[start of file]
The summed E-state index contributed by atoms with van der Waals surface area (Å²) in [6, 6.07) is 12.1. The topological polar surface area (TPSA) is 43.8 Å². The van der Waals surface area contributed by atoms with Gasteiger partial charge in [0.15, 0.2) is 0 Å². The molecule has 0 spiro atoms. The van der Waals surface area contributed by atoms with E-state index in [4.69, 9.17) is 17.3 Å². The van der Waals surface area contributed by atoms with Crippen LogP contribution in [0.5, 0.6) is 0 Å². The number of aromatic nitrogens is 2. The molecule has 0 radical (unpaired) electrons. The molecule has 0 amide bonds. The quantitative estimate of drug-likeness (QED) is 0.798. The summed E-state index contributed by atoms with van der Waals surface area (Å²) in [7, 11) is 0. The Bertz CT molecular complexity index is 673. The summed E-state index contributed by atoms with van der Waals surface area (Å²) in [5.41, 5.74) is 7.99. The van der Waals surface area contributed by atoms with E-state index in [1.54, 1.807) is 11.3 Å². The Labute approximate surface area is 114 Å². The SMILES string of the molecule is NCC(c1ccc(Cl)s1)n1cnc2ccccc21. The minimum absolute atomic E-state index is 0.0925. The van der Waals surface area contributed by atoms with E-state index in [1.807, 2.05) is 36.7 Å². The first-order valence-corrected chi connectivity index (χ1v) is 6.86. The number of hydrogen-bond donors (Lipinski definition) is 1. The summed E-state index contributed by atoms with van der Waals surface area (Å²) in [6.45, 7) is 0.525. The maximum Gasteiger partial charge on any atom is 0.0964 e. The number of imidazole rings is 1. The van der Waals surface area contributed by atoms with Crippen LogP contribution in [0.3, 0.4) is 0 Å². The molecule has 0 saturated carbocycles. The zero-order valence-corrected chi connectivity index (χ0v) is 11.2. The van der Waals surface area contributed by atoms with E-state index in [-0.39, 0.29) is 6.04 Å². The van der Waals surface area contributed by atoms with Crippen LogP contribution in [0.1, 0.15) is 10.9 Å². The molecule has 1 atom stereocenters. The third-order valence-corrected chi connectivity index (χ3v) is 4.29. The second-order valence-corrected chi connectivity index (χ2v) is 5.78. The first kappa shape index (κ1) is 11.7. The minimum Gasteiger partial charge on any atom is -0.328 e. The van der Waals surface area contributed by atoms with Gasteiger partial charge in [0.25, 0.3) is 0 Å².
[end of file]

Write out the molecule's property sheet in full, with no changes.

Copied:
The summed E-state index contributed by atoms with van der Waals surface area (Å²) in [6, 6.07) is 12.1. The topological polar surface area (TPSA) is 43.8 Å². The van der Waals surface area contributed by atoms with Gasteiger partial charge in [0.15, 0.2) is 0 Å². The molecule has 0 spiro atoms. The van der Waals surface area contributed by atoms with E-state index in [4.69, 9.17) is 17.3 Å². The van der Waals surface area contributed by atoms with Crippen LogP contribution in [0.5, 0.6) is 0 Å². The number of aromatic nitrogens is 2. The molecule has 0 radical (unpaired) electrons. The molecule has 0 amide bonds. The quantitative estimate of drug-likeness (QED) is 0.798. The summed E-state index contributed by atoms with van der Waals surface area (Å²) in [7, 11) is 0. The Bertz CT molecular complexity index is 673. The summed E-state index contributed by atoms with van der Waals surface area (Å²) in [5.41, 5.74) is 7.99. The van der Waals surface area contributed by atoms with E-state index in [1.54, 1.807) is 11.3 Å². The Labute approximate surface area is 114 Å². The SMILES string of the molecule is NCC(c1ccc(Cl)s1)n1cnc2ccccc21. The minimum absolute atomic E-state index is 0.0925. The van der Waals surface area contributed by atoms with E-state index in [1.807, 2.05) is 36.7 Å². The first-order valence-corrected chi connectivity index (χ1v) is 6.86. The number of hydrogen-bond donors (Lipinski definition) is 1. The summed E-state index contributed by atoms with van der Waals surface area (Å²) in [6.45, 7) is 0.525. The maximum Gasteiger partial charge on any atom is 0.0964 e. The number of imidazole rings is 1. The van der Waals surface area contributed by atoms with Crippen LogP contribution in [0.3, 0.4) is 0 Å². The molecule has 0 saturated carbocycles. The zero-order valence-corrected chi connectivity index (χ0v) is 11.2. The van der Waals surface area contributed by atoms with E-state index in [-0.39, 0.29) is 6.04 Å². The van der Waals surface area contributed by atoms with Crippen LogP contribution in [0.1, 0.15) is 10.9 Å². The molecule has 1 atom stereocenters. The third-order valence-corrected chi connectivity index (χ3v) is 4.29. The second-order valence-corrected chi connectivity index (χ2v) is 5.78. The first kappa shape index (κ1) is 11.7. The minimum Gasteiger partial charge on any atom is -0.328 e. The van der Waals surface area contributed by atoms with Gasteiger partial charge in [0.25, 0.3) is 0 Å².